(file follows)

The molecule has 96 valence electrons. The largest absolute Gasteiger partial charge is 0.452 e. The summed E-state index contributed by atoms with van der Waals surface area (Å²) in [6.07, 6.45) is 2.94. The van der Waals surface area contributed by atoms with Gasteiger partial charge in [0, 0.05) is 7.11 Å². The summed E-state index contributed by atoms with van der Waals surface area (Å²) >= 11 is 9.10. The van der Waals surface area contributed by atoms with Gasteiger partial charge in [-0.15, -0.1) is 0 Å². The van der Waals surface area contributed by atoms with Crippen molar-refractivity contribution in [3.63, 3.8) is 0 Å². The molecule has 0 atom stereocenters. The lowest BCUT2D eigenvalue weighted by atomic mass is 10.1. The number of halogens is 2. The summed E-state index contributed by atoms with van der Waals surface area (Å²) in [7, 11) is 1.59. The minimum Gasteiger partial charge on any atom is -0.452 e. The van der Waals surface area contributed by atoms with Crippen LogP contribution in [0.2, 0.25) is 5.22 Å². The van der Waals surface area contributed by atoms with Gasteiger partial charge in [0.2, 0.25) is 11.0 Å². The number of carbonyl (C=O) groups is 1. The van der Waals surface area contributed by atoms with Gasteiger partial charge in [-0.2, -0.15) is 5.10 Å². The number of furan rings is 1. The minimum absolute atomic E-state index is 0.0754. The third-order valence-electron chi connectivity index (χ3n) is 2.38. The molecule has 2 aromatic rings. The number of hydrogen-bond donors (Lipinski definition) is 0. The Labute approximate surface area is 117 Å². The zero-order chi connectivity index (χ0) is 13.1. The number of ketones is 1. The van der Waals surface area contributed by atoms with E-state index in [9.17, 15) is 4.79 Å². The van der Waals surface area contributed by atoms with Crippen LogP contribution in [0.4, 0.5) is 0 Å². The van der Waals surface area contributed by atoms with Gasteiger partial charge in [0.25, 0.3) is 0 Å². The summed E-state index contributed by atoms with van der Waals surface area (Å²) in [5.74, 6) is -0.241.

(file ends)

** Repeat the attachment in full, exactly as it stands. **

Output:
The molecule has 96 valence electrons. The largest absolute Gasteiger partial charge is 0.452 e. The summed E-state index contributed by atoms with van der Waals surface area (Å²) in [6.07, 6.45) is 2.94. The van der Waals surface area contributed by atoms with Gasteiger partial charge in [0, 0.05) is 7.11 Å². The summed E-state index contributed by atoms with van der Waals surface area (Å²) >= 11 is 9.10. The van der Waals surface area contributed by atoms with Gasteiger partial charge in [-0.15, -0.1) is 0 Å². The van der Waals surface area contributed by atoms with Crippen molar-refractivity contribution in [3.63, 3.8) is 0 Å². The molecule has 0 atom stereocenters. The lowest BCUT2D eigenvalue weighted by atomic mass is 10.1. The number of halogens is 2. The summed E-state index contributed by atoms with van der Waals surface area (Å²) in [7, 11) is 1.59. The minimum Gasteiger partial charge on any atom is -0.452 e. The van der Waals surface area contributed by atoms with Crippen LogP contribution in [0.2, 0.25) is 5.22 Å². The van der Waals surface area contributed by atoms with Gasteiger partial charge in [0.2, 0.25) is 11.0 Å². The number of carbonyl (C=O) groups is 1. The van der Waals surface area contributed by atoms with Gasteiger partial charge in [-0.2, -0.15) is 5.10 Å². The number of furan rings is 1. The minimum absolute atomic E-state index is 0.0754. The third-order valence-electron chi connectivity index (χ3n) is 2.38. The molecule has 2 aromatic rings. The number of hydrogen-bond donors (Lipinski definition) is 0. The Labute approximate surface area is 117 Å². The zero-order chi connectivity index (χ0) is 13.1. The number of ketones is 1. The van der Waals surface area contributed by atoms with E-state index in [9.17, 15) is 4.79 Å². The van der Waals surface area contributed by atoms with Crippen LogP contribution in [0.4, 0.5) is 0 Å². The van der Waals surface area contributed by atoms with Gasteiger partial charge in [0.25, 0.3) is 0 Å². The summed E-state index contributed by atoms with van der Waals surface area (Å²) in [5.74, 6) is -0.241.